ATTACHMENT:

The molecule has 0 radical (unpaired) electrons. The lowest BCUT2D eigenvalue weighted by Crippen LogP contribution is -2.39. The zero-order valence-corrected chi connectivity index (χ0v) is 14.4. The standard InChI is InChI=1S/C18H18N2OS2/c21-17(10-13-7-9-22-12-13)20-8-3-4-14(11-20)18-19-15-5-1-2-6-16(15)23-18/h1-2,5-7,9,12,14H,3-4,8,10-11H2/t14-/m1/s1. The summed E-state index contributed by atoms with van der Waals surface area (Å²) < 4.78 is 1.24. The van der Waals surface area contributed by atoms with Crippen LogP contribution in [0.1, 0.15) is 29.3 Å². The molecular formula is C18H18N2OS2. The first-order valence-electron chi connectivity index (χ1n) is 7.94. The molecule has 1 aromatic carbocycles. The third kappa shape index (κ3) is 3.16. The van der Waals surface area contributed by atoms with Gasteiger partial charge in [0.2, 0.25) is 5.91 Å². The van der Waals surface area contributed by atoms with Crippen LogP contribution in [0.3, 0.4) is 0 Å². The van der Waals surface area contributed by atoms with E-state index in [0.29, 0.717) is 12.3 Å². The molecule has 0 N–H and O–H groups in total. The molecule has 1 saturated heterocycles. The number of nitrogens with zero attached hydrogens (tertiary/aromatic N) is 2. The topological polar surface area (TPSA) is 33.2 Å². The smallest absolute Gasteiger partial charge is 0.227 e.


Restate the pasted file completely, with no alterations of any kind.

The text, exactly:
The molecule has 0 radical (unpaired) electrons. The lowest BCUT2D eigenvalue weighted by Crippen LogP contribution is -2.39. The zero-order valence-corrected chi connectivity index (χ0v) is 14.4. The standard InChI is InChI=1S/C18H18N2OS2/c21-17(10-13-7-9-22-12-13)20-8-3-4-14(11-20)18-19-15-5-1-2-6-16(15)23-18/h1-2,5-7,9,12,14H,3-4,8,10-11H2/t14-/m1/s1. The summed E-state index contributed by atoms with van der Waals surface area (Å²) < 4.78 is 1.24. The van der Waals surface area contributed by atoms with Crippen LogP contribution in [0.1, 0.15) is 29.3 Å². The molecular formula is C18H18N2OS2. The first-order valence-electron chi connectivity index (χ1n) is 7.94. The molecule has 1 aromatic carbocycles. The third kappa shape index (κ3) is 3.16. The van der Waals surface area contributed by atoms with Gasteiger partial charge in [0.2, 0.25) is 5.91 Å². The van der Waals surface area contributed by atoms with Crippen LogP contribution in [0.3, 0.4) is 0 Å². The van der Waals surface area contributed by atoms with E-state index in [0.29, 0.717) is 12.3 Å². The molecule has 0 N–H and O–H groups in total. The molecule has 1 saturated heterocycles. The number of nitrogens with zero attached hydrogens (tertiary/aromatic N) is 2. The topological polar surface area (TPSA) is 33.2 Å². The smallest absolute Gasteiger partial charge is 0.227 e.